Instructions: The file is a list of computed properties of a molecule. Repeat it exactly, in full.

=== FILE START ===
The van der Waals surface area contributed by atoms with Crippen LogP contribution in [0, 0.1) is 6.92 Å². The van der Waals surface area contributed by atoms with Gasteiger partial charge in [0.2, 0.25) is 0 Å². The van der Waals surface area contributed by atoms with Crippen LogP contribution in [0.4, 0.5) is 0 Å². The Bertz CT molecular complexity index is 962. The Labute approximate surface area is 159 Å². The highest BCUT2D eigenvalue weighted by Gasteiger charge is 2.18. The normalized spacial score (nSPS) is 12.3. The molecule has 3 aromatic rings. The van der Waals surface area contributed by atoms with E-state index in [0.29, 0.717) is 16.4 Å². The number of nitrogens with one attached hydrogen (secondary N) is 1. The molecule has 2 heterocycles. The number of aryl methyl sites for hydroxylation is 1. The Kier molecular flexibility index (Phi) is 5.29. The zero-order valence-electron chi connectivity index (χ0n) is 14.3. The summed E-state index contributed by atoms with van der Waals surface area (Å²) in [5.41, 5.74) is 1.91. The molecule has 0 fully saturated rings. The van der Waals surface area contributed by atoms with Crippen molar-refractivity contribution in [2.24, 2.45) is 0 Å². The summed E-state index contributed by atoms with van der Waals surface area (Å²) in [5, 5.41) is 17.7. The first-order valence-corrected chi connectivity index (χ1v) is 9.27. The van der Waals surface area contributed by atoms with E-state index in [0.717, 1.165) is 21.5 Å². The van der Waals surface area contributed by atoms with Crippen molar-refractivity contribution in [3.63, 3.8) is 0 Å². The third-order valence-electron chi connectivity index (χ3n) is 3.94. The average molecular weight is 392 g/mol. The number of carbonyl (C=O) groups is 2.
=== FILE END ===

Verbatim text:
The van der Waals surface area contributed by atoms with Crippen LogP contribution in [0, 0.1) is 6.92 Å². The van der Waals surface area contributed by atoms with Gasteiger partial charge in [0.2, 0.25) is 0 Å². The van der Waals surface area contributed by atoms with Crippen LogP contribution in [0.4, 0.5) is 0 Å². The Bertz CT molecular complexity index is 962. The Labute approximate surface area is 159 Å². The highest BCUT2D eigenvalue weighted by Gasteiger charge is 2.18. The normalized spacial score (nSPS) is 12.3. The molecule has 3 aromatic rings. The van der Waals surface area contributed by atoms with E-state index in [0.29, 0.717) is 16.4 Å². The number of nitrogens with one attached hydrogen (secondary N) is 1. The molecule has 2 heterocycles. The number of aryl methyl sites for hydroxylation is 1. The Kier molecular flexibility index (Phi) is 5.29. The zero-order valence-electron chi connectivity index (χ0n) is 14.3. The summed E-state index contributed by atoms with van der Waals surface area (Å²) in [5.41, 5.74) is 1.91. The molecule has 0 fully saturated rings. The van der Waals surface area contributed by atoms with Crippen molar-refractivity contribution in [2.24, 2.45) is 0 Å². The summed E-state index contributed by atoms with van der Waals surface area (Å²) in [5, 5.41) is 17.7. The first-order valence-corrected chi connectivity index (χ1v) is 9.27. The van der Waals surface area contributed by atoms with E-state index in [0.717, 1.165) is 21.5 Å². The van der Waals surface area contributed by atoms with Crippen molar-refractivity contribution in [3.63, 3.8) is 0 Å². The third-order valence-electron chi connectivity index (χ3n) is 3.94. The average molecular weight is 392 g/mol. The number of carbonyl (C=O) groups is 2.